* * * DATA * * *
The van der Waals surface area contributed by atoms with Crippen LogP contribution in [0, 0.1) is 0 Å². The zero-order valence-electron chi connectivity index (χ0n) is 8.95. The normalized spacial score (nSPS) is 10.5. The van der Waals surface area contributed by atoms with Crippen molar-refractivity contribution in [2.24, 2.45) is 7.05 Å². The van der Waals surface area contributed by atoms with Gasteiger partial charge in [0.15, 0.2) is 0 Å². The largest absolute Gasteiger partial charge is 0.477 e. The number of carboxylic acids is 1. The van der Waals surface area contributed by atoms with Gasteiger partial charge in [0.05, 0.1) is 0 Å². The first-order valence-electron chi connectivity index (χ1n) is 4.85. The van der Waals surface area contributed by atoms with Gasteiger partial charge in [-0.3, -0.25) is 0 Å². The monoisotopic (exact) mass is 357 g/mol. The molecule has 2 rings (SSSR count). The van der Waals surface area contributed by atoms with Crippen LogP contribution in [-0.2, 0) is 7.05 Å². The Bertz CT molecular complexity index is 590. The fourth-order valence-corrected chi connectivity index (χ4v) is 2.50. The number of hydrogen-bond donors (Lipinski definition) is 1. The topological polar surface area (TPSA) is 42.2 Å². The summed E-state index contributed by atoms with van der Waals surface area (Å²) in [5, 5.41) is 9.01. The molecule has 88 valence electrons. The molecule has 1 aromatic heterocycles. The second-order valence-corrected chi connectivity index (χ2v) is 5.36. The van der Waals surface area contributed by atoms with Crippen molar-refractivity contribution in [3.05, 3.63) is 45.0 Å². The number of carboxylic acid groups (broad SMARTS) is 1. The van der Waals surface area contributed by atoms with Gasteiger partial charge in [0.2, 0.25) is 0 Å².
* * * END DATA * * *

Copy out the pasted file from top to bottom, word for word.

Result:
The van der Waals surface area contributed by atoms with Crippen LogP contribution in [0, 0.1) is 0 Å². The zero-order valence-electron chi connectivity index (χ0n) is 8.95. The normalized spacial score (nSPS) is 10.5. The van der Waals surface area contributed by atoms with Crippen molar-refractivity contribution in [2.24, 2.45) is 7.05 Å². The van der Waals surface area contributed by atoms with Gasteiger partial charge in [0.15, 0.2) is 0 Å². The largest absolute Gasteiger partial charge is 0.477 e. The number of carboxylic acids is 1. The van der Waals surface area contributed by atoms with Gasteiger partial charge in [0.05, 0.1) is 0 Å². The first-order valence-electron chi connectivity index (χ1n) is 4.85. The van der Waals surface area contributed by atoms with Gasteiger partial charge in [-0.3, -0.25) is 0 Å². The monoisotopic (exact) mass is 357 g/mol. The molecule has 2 rings (SSSR count). The van der Waals surface area contributed by atoms with Crippen LogP contribution in [-0.2, 0) is 7.05 Å². The Bertz CT molecular complexity index is 590. The fourth-order valence-corrected chi connectivity index (χ4v) is 2.50. The number of hydrogen-bond donors (Lipinski definition) is 1. The topological polar surface area (TPSA) is 42.2 Å². The summed E-state index contributed by atoms with van der Waals surface area (Å²) in [5, 5.41) is 9.01. The molecule has 88 valence electrons. The molecule has 1 aromatic heterocycles. The second-order valence-corrected chi connectivity index (χ2v) is 5.36. The van der Waals surface area contributed by atoms with Crippen molar-refractivity contribution in [3.05, 3.63) is 45.0 Å². The number of carboxylic acid groups (broad SMARTS) is 1. The van der Waals surface area contributed by atoms with Gasteiger partial charge in [0.2, 0.25) is 0 Å².